- Superchief Gallery opened "world's first physical NFT gallery space" in New York City.
- From March 25 through May 25, the gallery will feature 300 artists and NFT drops.
- The art is displayed on high-resolution screens that can then be displayed in a collector's home.
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Superchief Gallery opened what it calls the "world's first physical NFT gallery" in New York City on Thursday.
Over the last several months, the NFT craze has dominated headlines and everyday conversations now that a variety of big names like the NBA, Grimes, and Mark Cuban have entered the blockchain-backed industry.
In response to this boom, traditional art houses like Sotheby's and Christie's have pivoted to NFT art. Now, a new player is looking to bring NFTs into an otherwise "traditional" art gallery space: Superchief. The company already has locations in Los Angeles, New York, and Miami, but has now expanded to New York City with this new NFT gallery.
Superchief Gallery NFT opened March 25 with the "Season One Starter Pack," an exhibition that will feature NFT artwork from 300 multidisciplinary artists. Every day through March 25, the space will display NFT art from five different artists, creating a gallery space that will look a bit different daily.
If 300 artists seems like a lot, Edward Zipco, Superchief's founder and director, has an explanation: "this is a movement, and for a movement to succeed, you need many many voices and visions included in the discourse and outreach."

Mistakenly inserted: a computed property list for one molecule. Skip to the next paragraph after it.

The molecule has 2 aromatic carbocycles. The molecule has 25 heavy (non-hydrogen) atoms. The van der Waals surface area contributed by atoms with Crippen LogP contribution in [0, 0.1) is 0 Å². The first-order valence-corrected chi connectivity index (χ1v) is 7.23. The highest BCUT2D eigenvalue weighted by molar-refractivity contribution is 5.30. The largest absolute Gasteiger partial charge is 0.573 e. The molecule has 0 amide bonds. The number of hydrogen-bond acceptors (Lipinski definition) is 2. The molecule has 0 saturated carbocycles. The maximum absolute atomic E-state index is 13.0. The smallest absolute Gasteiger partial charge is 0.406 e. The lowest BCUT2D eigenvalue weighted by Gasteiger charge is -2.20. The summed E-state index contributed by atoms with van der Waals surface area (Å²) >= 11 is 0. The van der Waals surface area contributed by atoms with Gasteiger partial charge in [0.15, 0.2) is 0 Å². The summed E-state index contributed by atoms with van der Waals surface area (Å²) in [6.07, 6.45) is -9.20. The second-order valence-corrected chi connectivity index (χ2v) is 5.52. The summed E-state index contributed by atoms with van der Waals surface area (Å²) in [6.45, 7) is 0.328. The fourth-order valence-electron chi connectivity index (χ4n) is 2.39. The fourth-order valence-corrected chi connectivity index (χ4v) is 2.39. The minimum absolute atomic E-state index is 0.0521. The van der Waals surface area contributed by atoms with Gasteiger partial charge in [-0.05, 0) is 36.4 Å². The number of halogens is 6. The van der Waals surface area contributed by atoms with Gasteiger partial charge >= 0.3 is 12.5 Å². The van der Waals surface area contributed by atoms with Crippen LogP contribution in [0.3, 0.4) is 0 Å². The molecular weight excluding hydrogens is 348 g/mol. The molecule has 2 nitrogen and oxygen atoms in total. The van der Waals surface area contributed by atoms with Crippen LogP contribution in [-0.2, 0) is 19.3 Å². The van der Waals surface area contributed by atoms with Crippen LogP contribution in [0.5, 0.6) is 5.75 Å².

"This is about working to legitimize NFTs long-term to reinforce two things - digital art is ART, and royalties for artists can never be taken away from the culture," Zipco told Insider in an email interview.
The 300 artists' works will also be auctioned through two different styles of "drops." The first will be a 72-hour auction of a one-of-a-kind piece from every artist, while the second will be a timed auction that will give anybody the opportunity to purchase copies of the artwork within a 72-hour cap. The gallery recommends potential customers prepare their crypto wallets ahead of the auctions, but will accept credit cards as well.
NFT art is digital, which means the space won't look like any traditional gallery with hanging canvases or sculptures. Instead, Superchief Gallery partnered with "digital canvas" specialists Blackdove to show the artwork on super high-resolution 4K screens between 49 to 90-inches. These screens can then be hung in a collector's home.
"For the time being, we are buying carbon credits through Cloverly in bulk to 150% offset our NFT carbon footprint," Zipco said. "We could have gone neutral and stopped there, but the thinking was: what if we went a little further and created a system that truly helps fund carbon initiatives like the ones that build machines to suck carbon out of the air, or reforest the Amazon."
Before this NFT gallery move, Superchief focused on contemporary artists from different backgrounds. This isn't the first time the gallery has shown digital art, but prior, there was no "clear way to monetize it," Zipco explained.
Like major NFT artists, Zipco believes more "traditional" galleries will soon pivot to NFT art as well.
"The best galleries are about their vision, curation, and the artists they have relationships with. To ignore this movement seems short-sighted to say the least," he said.
But for Superchief, this is only the beginning. The gallery plans to do a variety of NFT showings throughout the summer and is planning a "Season 2 Starter Pack" exhibition for the fall.
The gallery has also been in talks with famed NFT artist Mike Winkelmann of Beeple, whose "Everydays: The First 5,000 Days" piece recently auctioned for over $69 million with Christie's. Superchief once had plans to hold a Beeple solo exhibition, but this was put on hold after COVID-19 and an accident near the company's LA warehouse gallery.
"It was beautiful knowing that Beeple wasn't interested in us for the money, he was working with us because he wanted to be part of the larger art community we represent," Zipco said.